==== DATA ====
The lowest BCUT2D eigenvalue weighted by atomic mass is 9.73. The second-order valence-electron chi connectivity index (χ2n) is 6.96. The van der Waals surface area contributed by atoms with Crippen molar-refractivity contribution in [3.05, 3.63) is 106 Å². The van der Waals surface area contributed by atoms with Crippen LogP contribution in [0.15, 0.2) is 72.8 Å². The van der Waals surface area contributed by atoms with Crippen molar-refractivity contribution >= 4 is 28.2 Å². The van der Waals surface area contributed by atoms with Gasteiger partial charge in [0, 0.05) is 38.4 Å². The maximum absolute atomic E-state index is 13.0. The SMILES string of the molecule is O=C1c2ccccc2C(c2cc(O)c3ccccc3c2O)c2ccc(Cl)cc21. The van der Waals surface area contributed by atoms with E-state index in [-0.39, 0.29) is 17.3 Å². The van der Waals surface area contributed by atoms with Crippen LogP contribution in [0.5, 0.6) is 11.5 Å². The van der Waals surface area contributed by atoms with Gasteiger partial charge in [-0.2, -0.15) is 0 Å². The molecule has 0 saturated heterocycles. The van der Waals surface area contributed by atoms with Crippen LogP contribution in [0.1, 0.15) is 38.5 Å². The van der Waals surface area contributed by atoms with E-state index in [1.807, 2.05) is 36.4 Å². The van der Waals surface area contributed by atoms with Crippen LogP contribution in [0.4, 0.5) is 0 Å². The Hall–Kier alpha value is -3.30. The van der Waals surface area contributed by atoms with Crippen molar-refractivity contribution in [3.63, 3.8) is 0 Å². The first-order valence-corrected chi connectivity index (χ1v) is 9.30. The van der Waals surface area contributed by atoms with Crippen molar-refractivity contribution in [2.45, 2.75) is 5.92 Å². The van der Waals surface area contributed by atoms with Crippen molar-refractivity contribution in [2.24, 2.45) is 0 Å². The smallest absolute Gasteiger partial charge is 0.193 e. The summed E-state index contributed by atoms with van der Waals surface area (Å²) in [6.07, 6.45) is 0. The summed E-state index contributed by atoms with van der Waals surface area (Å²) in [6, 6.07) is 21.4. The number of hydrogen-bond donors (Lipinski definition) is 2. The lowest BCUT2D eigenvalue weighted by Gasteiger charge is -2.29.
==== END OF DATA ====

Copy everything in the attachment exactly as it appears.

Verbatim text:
The lowest BCUT2D eigenvalue weighted by atomic mass is 9.73. The second-order valence-electron chi connectivity index (χ2n) is 6.96. The van der Waals surface area contributed by atoms with Crippen molar-refractivity contribution in [3.05, 3.63) is 106 Å². The van der Waals surface area contributed by atoms with Crippen LogP contribution in [0.15, 0.2) is 72.8 Å². The van der Waals surface area contributed by atoms with Crippen molar-refractivity contribution >= 4 is 28.2 Å². The van der Waals surface area contributed by atoms with Gasteiger partial charge in [0, 0.05) is 38.4 Å². The maximum absolute atomic E-state index is 13.0. The SMILES string of the molecule is O=C1c2ccccc2C(c2cc(O)c3ccccc3c2O)c2ccc(Cl)cc21. The van der Waals surface area contributed by atoms with E-state index in [-0.39, 0.29) is 17.3 Å². The van der Waals surface area contributed by atoms with Crippen LogP contribution in [0.5, 0.6) is 11.5 Å². The van der Waals surface area contributed by atoms with Gasteiger partial charge in [-0.2, -0.15) is 0 Å². The molecule has 0 saturated heterocycles. The van der Waals surface area contributed by atoms with Crippen LogP contribution in [0.1, 0.15) is 38.5 Å². The van der Waals surface area contributed by atoms with E-state index in [1.807, 2.05) is 36.4 Å². The van der Waals surface area contributed by atoms with Crippen LogP contribution in [0.4, 0.5) is 0 Å². The Hall–Kier alpha value is -3.30. The van der Waals surface area contributed by atoms with Crippen molar-refractivity contribution in [3.63, 3.8) is 0 Å². The first-order valence-corrected chi connectivity index (χ1v) is 9.30. The van der Waals surface area contributed by atoms with Crippen molar-refractivity contribution in [2.45, 2.75) is 5.92 Å². The van der Waals surface area contributed by atoms with Crippen molar-refractivity contribution in [2.24, 2.45) is 0 Å². The smallest absolute Gasteiger partial charge is 0.193 e. The summed E-state index contributed by atoms with van der Waals surface area (Å²) in [6.07, 6.45) is 0. The summed E-state index contributed by atoms with van der Waals surface area (Å²) in [6, 6.07) is 21.4. The number of hydrogen-bond donors (Lipinski definition) is 2. The lowest BCUT2D eigenvalue weighted by Gasteiger charge is -2.29.